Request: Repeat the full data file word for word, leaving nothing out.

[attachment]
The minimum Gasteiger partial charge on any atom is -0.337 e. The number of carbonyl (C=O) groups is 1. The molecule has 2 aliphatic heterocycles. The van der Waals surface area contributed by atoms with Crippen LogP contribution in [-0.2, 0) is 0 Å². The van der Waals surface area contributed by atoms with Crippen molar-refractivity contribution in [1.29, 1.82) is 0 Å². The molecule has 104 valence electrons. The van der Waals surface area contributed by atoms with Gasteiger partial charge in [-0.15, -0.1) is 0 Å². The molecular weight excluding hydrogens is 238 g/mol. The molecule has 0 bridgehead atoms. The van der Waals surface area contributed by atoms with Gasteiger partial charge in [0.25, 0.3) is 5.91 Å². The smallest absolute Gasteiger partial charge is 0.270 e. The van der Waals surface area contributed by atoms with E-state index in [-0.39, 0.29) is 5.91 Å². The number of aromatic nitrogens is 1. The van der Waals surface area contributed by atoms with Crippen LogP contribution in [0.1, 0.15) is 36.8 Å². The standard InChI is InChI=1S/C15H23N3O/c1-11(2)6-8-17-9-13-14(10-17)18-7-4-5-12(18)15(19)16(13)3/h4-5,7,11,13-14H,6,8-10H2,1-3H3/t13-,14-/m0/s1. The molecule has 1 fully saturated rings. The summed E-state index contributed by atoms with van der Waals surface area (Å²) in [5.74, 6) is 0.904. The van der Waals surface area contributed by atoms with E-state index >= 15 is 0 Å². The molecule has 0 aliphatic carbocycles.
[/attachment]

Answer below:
The minimum Gasteiger partial charge on any atom is -0.337 e. The number of carbonyl (C=O) groups is 1. The molecule has 2 aliphatic heterocycles. The van der Waals surface area contributed by atoms with Crippen LogP contribution in [-0.2, 0) is 0 Å². The van der Waals surface area contributed by atoms with Crippen molar-refractivity contribution in [1.29, 1.82) is 0 Å². The molecule has 104 valence electrons. The van der Waals surface area contributed by atoms with Gasteiger partial charge in [-0.15, -0.1) is 0 Å². The molecular weight excluding hydrogens is 238 g/mol. The molecule has 0 bridgehead atoms. The van der Waals surface area contributed by atoms with Gasteiger partial charge in [0.25, 0.3) is 5.91 Å². The smallest absolute Gasteiger partial charge is 0.270 e. The van der Waals surface area contributed by atoms with E-state index in [-0.39, 0.29) is 5.91 Å². The number of aromatic nitrogens is 1. The van der Waals surface area contributed by atoms with Crippen LogP contribution in [0.1, 0.15) is 36.8 Å². The standard InChI is InChI=1S/C15H23N3O/c1-11(2)6-8-17-9-13-14(10-17)18-7-4-5-12(18)15(19)16(13)3/h4-5,7,11,13-14H,6,8-10H2,1-3H3/t13-,14-/m0/s1. The molecule has 1 fully saturated rings. The summed E-state index contributed by atoms with van der Waals surface area (Å²) in [5.74, 6) is 0.904. The van der Waals surface area contributed by atoms with E-state index >= 15 is 0 Å². The molecule has 0 aliphatic carbocycles.